For more about the author – Click Here

B – Great. I really enjoyed reading it and it is a book I will be recommending to all my friends who like this genre.

With thanks to Allen & Unwin and the author for this copy to read and review. Allen & Unwin recommended retail price is $29.99

Natalia by Jenni Boyd

Title: Natalia

Author: Jenni Boyd

Genre: Historical

Opening line: “…Her hand trembled as she turned the doorknob, her punishment would be severe if discovered in the room, but it was what she came to see which frightened her most…”

Blurb: When a servant girl called Natalia sneaks into a room to find a mirror her whole world changes, in fact her very existence is threatened and her only chance of survival lies in the hands of an old gypsy woman, but to find the woman Natalia must embark on a dangerous journey through the deep woods. Natalia discovers the people of the forest are like no other she has seen before, especially the handsome Besnik. Unfortunately he, as the other gypsies, shows a great hatred towards her at the mere mention of her name; she has been blamed for the terrible curse they live under. Natalia must now set off on another journey to find her true parents and try and free the gypsies from their incarceration in the deep woods. Her only hope of finding her parents is through the aid of a young gypsy boy who possesses a special gift. As the web of deceit gradually unravels, Natalia uncovers a shocking secret, one which was never to be revealed. Can Besnik overcome his hatred of her and come to her rescue?

My thoughts: NATALIA is a sweet story but don’t be misled by the romance tag, this story has an edge, and poor Natalia has to overcome a heap of hurdles to get to her happy ending. The romance is there, but doesn’t get going until the middle of the story, and then is really a support story until almost the very end when it comes into its own. Despite being kidnapped, abused, burned, beaten, drugged and ravished Natalia manages to retain her niceness and innocence. She is kind-hearted and sweet and maybe a little bit too trusting, she does fight for right though and has great tenacity in achieving her goal. I found myself flicking the pages as I was eager to see how it was all going to turn out. Plenty of twists and turns – and working out who was nice and who was nasty. At least one of the nasty ones took me by surprise as they were outwardly nice, and seemingly trying to do their best by Natalia – but in the end did some bad, bad things. My favourite character was Jasper the black stallion – my only criticism to the whole story is that I didn’t find out what happened to Jasper after the stableman took him off to save his life – did he get saved – or not? I cried anyway – just to be on the safe side! Fortunately for the state of my sanity there is definitely a happy ever after for Natalia – which she really deserved after everything she went through. If you like adventure stories with just a light touch of romance then I recommend this story. I would happily read more of Jenni Boyd’s books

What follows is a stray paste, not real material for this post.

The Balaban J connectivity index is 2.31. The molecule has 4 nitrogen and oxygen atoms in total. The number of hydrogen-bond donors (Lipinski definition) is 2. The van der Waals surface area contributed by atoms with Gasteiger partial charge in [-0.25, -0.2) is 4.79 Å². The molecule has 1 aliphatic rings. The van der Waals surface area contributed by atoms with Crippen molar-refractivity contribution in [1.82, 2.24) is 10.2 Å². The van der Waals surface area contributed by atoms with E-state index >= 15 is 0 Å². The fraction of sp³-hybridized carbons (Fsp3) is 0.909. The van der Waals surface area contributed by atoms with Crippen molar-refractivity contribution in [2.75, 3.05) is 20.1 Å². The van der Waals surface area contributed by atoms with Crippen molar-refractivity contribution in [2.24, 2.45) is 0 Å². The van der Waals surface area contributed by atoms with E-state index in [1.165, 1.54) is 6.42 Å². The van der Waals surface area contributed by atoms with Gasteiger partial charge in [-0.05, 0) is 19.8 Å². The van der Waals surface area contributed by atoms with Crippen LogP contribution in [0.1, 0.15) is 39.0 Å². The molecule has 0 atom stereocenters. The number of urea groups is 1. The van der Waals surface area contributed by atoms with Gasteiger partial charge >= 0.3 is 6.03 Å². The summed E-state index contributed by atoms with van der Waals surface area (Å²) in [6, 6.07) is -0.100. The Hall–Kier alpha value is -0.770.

For more about the author – Click Here

C – Above average. Was very readable and I really liked it but was easily able to put it down and walk away for a while.

With thanks to the author for my copy to read and review.

Title: Forbidden Fruit

Author: Ilsa Evans

Genre: Mystery

Opening line: “…The skull sat snugly in the earth, partly uncovered, its dome curiously flat across the top and then sloping towards the indentation of one eye socket …”

Blurb: The last thing Nell Forrest expected when she tried to plant a tree was to unearth the skeletal remains of a former resident. Now her new backyard is swarming with police, there’s a television news crew camped next door, and once again she is smack in the middle of a murder investigation. And the timing is dreadful. Two of Nell’s daughters are about to give birth and she is surrounded by new in-laws with agendas of their own. But it soon becomes clear that this time the investigation is personal – so personal that enquiries bring her long-estranged father back into the family fold, and the answers shed some very uncomfortable light about the proclivities of her parents when they were young. Who would have thought that the little country town of Majic had ever been such a swinging place to live?